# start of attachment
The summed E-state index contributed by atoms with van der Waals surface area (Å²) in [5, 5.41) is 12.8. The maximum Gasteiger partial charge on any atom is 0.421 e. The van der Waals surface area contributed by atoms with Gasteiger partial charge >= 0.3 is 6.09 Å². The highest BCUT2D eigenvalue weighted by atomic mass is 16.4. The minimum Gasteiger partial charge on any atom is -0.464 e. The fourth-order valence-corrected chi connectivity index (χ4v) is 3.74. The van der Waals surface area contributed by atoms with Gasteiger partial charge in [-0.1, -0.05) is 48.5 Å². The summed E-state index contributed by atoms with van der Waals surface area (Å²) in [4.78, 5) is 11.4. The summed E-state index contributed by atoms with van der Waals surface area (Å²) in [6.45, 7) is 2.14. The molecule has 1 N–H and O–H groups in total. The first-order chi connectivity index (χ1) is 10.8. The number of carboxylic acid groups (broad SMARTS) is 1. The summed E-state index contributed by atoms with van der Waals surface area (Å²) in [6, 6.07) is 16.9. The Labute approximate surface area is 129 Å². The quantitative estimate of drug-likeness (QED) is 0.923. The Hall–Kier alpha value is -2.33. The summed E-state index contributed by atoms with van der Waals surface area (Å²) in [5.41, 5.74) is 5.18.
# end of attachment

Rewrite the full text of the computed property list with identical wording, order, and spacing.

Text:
The summed E-state index contributed by atoms with van der Waals surface area (Å²) in [5, 5.41) is 12.8. The maximum Gasteiger partial charge on any atom is 0.421 e. The van der Waals surface area contributed by atoms with Gasteiger partial charge >= 0.3 is 6.09 Å². The highest BCUT2D eigenvalue weighted by atomic mass is 16.4. The minimum Gasteiger partial charge on any atom is -0.464 e. The fourth-order valence-corrected chi connectivity index (χ4v) is 3.74. The van der Waals surface area contributed by atoms with Gasteiger partial charge in [-0.1, -0.05) is 48.5 Å². The summed E-state index contributed by atoms with van der Waals surface area (Å²) in [4.78, 5) is 11.4. The summed E-state index contributed by atoms with van der Waals surface area (Å²) in [6.45, 7) is 2.14. The molecule has 1 N–H and O–H groups in total. The first-order chi connectivity index (χ1) is 10.8. The number of carboxylic acid groups (broad SMARTS) is 1. The summed E-state index contributed by atoms with van der Waals surface area (Å²) in [6, 6.07) is 16.9. The Labute approximate surface area is 129 Å². The quantitative estimate of drug-likeness (QED) is 0.923. The Hall–Kier alpha value is -2.33. The summed E-state index contributed by atoms with van der Waals surface area (Å²) in [5.41, 5.74) is 5.18.